Of course this is no grandstanding. But slightly over a year ago, I wrote in a little known website (theivorypost.com) that Prof. Venansius Baryamureeba was the best suited to become Makerere University's vice chancellor. Yesterday, the University Council seemed to agree and gave him the mantle. As a journalist, I realise the precarious position this places me in--since now we must turn to watch him closely. But for now, I think he deserves the benefit of doubt. Below is what I wrote then:
Who is best suited to be Makerere’s next VC?
By Don Wanyama TiP Columnist
Published August 3, 2008
I have read from the print media that the Makerere University vice-chancellor slot will be available in the coming year. Prof. Luboobi, who has been at the helm for five years, may not get a kisanja (another term) because apparently, a committee set up to review the rules guiding the search process has put an age shelf on the position.
A vice-chancellor must be between 40-60 years at the time of appointment and not beyond 65 at retirement. This means my good old Luboobi, who currently has six decades and three years to his plate, is technically cancelled out.
I have also learnt that his second-in-command, Prof. Bakibinga, tried to put up a spirited defence for the current team but the council could not hear any of it. He wanted their terms renewed but the members had other ideas. “Go,” they decided.
And indeed go, Luboobi’s team must. What intrigued me was that when the council asked anyone with interests in the matter to step out before voting was done, a host of fellows left. I want to imagine that the action meant they will be fronting themselves for the ultimate job.
Their names and titles go thus; Assoc. Prof. Lilian Tibatemwa (DVC Academics), Prof. Venasius Baryamureeba (Dean ICT), Mr. Olal Odur (Academic Registrar), Prof Edward Kirumira, (Dean faculty of Social Sciences) and Associate Prof JB Nyakana (lecturer faculty Arts).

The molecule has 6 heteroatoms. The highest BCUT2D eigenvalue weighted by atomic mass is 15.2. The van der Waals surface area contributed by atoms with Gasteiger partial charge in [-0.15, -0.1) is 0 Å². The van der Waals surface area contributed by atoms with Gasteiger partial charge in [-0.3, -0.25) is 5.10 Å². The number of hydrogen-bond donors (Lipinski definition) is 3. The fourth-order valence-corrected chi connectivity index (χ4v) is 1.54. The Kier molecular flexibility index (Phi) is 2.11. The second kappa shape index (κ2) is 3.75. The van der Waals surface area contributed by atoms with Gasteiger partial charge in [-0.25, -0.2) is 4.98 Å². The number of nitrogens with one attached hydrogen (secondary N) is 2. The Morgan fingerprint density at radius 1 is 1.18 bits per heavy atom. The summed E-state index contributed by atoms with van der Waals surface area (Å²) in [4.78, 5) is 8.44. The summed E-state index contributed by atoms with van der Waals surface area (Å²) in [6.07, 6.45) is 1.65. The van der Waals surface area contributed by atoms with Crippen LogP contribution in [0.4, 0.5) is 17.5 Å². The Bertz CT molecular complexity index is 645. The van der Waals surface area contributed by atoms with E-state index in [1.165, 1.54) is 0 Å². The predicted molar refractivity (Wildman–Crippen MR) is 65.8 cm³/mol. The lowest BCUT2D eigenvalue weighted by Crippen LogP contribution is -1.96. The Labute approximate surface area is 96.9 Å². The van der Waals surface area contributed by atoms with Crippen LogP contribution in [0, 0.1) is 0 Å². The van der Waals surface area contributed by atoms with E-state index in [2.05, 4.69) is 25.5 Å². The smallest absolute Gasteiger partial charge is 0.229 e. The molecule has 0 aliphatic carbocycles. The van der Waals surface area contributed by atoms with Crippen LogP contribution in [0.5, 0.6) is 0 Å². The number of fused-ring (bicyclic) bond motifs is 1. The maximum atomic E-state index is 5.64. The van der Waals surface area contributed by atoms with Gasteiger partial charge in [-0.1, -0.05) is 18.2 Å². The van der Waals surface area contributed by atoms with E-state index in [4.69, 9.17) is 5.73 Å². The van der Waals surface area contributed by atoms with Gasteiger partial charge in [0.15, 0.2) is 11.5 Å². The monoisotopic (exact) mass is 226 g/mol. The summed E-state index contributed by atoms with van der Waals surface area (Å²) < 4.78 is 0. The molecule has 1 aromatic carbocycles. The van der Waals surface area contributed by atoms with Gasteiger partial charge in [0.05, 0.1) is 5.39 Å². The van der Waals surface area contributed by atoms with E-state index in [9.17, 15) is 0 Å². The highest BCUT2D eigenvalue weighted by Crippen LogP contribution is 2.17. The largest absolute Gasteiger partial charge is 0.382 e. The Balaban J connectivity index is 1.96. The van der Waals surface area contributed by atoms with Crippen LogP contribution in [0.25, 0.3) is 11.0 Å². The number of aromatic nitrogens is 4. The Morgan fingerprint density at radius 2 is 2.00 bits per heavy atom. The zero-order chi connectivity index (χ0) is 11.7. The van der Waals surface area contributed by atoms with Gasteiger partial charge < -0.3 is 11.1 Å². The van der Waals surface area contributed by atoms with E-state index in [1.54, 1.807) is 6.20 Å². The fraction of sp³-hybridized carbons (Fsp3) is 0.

Now, these are some of the best brains at that hill and I want to imagine they all have their eyes set on the prize. So, how do we proceed? By elimination method I suggest.
Assoc. Prof. Tibatemwa A focused lady I must admit. I attended a few functions as a student leader where she was chief guest and her presentations were perfect. She seemed to grasp her stuff well. She is also a woman and maybe the only one in this bull race. But look, she has been with Luboobi for all these years. With Bakibinga, she has deputised Luboobi for the five years. True, her academic portfolio may not have been as scandalous as Bakibinga’s administration and finance docket, but she can not pass the buck. There is general consensus that Luboobi has failed but he can’t fail alone. He has failed with his team, Tibatemwa inclusive. I don’t see her being any different. She should go with the current crop of leaders. She was also at the core of the aborted restructured retake fee payment schedule, which plunged the university in a destructive strike in 2005.
Assoc. Prof. JB Nyakana Let me be candid here. We all know that academicians usually border on the paranoia. Nyakana is a true embodiment of this. I remember meeting him near the geography department, which he headed for years, in his white gum boots and speaking in a baritone. Admittedly he is a great academician. His problem is that he borders on unprincipality. He has been the deputy chairperson of MUASA, the academic staff group, and was very vocal when lecturers laid down tools demanding for better pay. I remember watching him and MUASA spokesperson Kiggundu make a case for the teachers on TV.